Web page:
Software Glitch Results In Millions In Lost Revenue For Tarrant County Schools
Some North Texas school districts say they’re out millions of dollars due to a software glitch, according to a Fort Worth Star-Telegram report this week.
The Tarrant County Appraisal District used software that didn’t produce accurate appraisals. Officials say they’ve fixed the problem for this year’s appraisals.
Still, the error led some districts to tighten their budgets and even eliminate some positions. The Fort Worth school district says it lost $12 million in property tax revenue.
YamilBerard is a reporter with the Fort Worth Star-Telegram – she's been following the issue and she explains the impact the glitch has had on schools.
Interview Highlights: Yamil Berard ...
... on how appraisal districts fund schools: "The Tarrant County Appraisal District is responsible for assessing properties in Tarrant County. And they basically value the price of your home, they value industrial properties, commercial properties, mineral rights, and other properties. In turn, school districts use those values and those taxes to fund their budgets. So, as a homeowner, I pay ad valorem taxes to my local school district and the school district uses that money to support their budget."
... on what went wrong: "Tarrant County Appraisal District has had a legacy computer system for 30 years. So in October 2014 they basically said 'OK, we're going to buy some new software and we are going to deploy it.' What often happens with software is that there are glitches when it's deployed and there are problems.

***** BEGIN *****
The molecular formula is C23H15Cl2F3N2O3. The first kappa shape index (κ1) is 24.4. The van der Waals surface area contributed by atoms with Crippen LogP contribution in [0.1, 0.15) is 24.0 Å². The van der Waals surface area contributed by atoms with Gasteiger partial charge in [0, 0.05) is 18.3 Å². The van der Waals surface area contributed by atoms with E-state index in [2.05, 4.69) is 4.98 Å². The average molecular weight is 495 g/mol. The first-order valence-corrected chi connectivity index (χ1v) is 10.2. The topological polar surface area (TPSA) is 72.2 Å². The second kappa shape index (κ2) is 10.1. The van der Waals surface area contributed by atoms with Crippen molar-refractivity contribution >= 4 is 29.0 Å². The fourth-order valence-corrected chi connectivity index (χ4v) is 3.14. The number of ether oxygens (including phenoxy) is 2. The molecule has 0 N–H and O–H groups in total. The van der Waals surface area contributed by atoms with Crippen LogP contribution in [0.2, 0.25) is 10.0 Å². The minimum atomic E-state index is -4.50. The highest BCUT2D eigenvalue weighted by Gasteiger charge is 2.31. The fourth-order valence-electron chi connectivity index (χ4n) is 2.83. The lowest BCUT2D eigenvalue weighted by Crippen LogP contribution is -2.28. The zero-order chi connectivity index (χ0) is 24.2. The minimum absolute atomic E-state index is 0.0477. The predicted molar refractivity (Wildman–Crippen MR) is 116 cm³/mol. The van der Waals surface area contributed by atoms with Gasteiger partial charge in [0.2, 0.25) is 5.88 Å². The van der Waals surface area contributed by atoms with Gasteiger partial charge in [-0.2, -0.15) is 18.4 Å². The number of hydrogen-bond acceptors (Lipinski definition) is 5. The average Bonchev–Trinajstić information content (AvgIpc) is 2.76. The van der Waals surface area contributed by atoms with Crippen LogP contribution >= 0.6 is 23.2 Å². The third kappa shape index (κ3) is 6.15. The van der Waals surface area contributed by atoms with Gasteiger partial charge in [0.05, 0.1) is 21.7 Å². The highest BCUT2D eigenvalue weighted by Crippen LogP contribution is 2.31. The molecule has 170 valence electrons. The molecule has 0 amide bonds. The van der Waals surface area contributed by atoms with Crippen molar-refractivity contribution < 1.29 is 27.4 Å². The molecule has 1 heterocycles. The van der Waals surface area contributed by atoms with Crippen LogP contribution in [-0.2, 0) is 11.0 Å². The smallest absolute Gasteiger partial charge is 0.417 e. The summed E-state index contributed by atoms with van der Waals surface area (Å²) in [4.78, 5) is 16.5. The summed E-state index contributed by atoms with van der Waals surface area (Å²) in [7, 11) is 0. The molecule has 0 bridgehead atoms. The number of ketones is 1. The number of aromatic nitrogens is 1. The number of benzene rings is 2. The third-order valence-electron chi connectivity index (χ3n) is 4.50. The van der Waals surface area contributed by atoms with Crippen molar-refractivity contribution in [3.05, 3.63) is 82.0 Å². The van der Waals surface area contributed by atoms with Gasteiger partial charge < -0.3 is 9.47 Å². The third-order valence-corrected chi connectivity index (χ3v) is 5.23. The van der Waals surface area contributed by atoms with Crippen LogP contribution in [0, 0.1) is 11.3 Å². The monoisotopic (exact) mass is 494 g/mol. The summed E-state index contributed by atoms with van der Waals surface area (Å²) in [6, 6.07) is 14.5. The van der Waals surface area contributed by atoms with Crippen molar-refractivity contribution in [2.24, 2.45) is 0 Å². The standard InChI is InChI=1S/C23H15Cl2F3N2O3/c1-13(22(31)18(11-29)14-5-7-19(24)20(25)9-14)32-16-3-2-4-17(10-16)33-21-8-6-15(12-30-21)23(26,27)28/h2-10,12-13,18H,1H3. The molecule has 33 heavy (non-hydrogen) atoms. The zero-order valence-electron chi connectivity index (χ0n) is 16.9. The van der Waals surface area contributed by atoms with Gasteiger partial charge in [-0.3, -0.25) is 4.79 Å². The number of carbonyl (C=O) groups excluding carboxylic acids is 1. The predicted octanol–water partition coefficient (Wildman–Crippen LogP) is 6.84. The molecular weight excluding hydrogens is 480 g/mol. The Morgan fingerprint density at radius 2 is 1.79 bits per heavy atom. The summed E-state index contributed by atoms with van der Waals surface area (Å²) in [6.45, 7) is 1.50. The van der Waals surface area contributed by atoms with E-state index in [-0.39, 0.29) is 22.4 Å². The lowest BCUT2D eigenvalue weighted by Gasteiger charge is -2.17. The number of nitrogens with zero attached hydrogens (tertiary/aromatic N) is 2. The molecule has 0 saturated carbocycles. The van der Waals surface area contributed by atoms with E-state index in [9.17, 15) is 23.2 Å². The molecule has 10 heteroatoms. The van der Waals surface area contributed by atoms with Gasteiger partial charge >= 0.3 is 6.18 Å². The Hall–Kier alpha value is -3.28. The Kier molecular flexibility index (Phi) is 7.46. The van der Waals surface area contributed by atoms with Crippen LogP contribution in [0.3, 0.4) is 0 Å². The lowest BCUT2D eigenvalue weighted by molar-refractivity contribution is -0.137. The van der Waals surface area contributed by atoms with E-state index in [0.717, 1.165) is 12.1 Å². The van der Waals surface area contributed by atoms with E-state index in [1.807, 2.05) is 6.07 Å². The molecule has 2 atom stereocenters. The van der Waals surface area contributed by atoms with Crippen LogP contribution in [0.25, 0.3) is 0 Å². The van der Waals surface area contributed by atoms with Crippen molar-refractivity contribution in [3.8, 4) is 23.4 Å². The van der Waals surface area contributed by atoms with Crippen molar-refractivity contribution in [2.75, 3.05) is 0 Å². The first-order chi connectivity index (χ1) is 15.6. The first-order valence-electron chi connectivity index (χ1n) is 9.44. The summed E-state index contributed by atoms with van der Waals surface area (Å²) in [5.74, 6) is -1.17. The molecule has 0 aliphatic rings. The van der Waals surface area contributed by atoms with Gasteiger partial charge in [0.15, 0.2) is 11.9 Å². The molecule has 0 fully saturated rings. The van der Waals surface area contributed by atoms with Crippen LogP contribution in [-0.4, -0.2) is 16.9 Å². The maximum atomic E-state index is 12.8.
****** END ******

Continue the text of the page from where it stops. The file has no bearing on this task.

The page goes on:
So the software caused delays in appraisals and the appraisal district had to play catchup and according to the local school districts, at least some of them, they weren't told that there were these delays until about maybe March or April when they started getting more preliminary figures about there appraisals.
They were shocked, they were dismayed, because they felt that there appraisals were going to go up 6 to 7 percent. We were just rocking and rolling in 2015 in Tarrant County and instead of getting 7 to 8 percent increases, they saw their appraisals flatten or they saw a 1, 2 or 3 percent increase. They were pretty much shocked because they thought that they were going to get a lot more revenue than what they got."
... on the scope of the problem: "This is a huge deal because school districts rely on this money to build their budgets. Of course they want the appraisals to go high because the higher the appraisals are the more money they get for the classroom to cover teacher raises. So this has to be correct and state law requires that appraisals be fair and equitable. Some districts are more upset about this problem than others. The Fort Worth school district, the Grapevine-Colleyville and Eagle Mountain-Saginaw school districts, they are all very concerned. They believe that they lost millions of dollars that they could have recouped to support classrooms and students in their school districts."